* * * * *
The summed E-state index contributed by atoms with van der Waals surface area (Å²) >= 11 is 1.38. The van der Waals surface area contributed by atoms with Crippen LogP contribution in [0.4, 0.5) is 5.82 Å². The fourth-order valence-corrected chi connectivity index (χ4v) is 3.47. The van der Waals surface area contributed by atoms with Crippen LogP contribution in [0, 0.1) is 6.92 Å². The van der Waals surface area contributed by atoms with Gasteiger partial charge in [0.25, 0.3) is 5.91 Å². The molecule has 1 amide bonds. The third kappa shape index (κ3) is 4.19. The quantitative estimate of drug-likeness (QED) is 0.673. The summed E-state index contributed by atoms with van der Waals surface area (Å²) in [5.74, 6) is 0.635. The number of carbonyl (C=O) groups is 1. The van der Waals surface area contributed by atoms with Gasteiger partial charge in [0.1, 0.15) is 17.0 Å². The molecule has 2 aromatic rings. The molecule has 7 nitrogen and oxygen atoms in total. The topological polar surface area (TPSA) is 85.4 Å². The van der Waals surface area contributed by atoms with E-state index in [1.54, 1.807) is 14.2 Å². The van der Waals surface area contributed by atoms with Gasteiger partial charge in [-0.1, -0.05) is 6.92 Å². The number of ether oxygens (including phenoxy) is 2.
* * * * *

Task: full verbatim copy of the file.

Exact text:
The summed E-state index contributed by atoms with van der Waals surface area (Å²) >= 11 is 1.38. The van der Waals surface area contributed by atoms with Crippen LogP contribution in [0.4, 0.5) is 5.82 Å². The fourth-order valence-corrected chi connectivity index (χ4v) is 3.47. The van der Waals surface area contributed by atoms with Crippen LogP contribution in [0, 0.1) is 6.92 Å². The van der Waals surface area contributed by atoms with Gasteiger partial charge in [0.25, 0.3) is 5.91 Å². The molecule has 1 amide bonds. The third kappa shape index (κ3) is 4.19. The quantitative estimate of drug-likeness (QED) is 0.673. The summed E-state index contributed by atoms with van der Waals surface area (Å²) in [5.74, 6) is 0.635. The number of carbonyl (C=O) groups is 1. The van der Waals surface area contributed by atoms with Gasteiger partial charge in [0.1, 0.15) is 17.0 Å². The molecule has 2 aromatic rings. The molecule has 7 nitrogen and oxygen atoms in total. The topological polar surface area (TPSA) is 85.4 Å². The van der Waals surface area contributed by atoms with E-state index in [1.54, 1.807) is 14.2 Å². The van der Waals surface area contributed by atoms with Gasteiger partial charge in [-0.1, -0.05) is 6.92 Å². The number of ether oxygens (including phenoxy) is 2.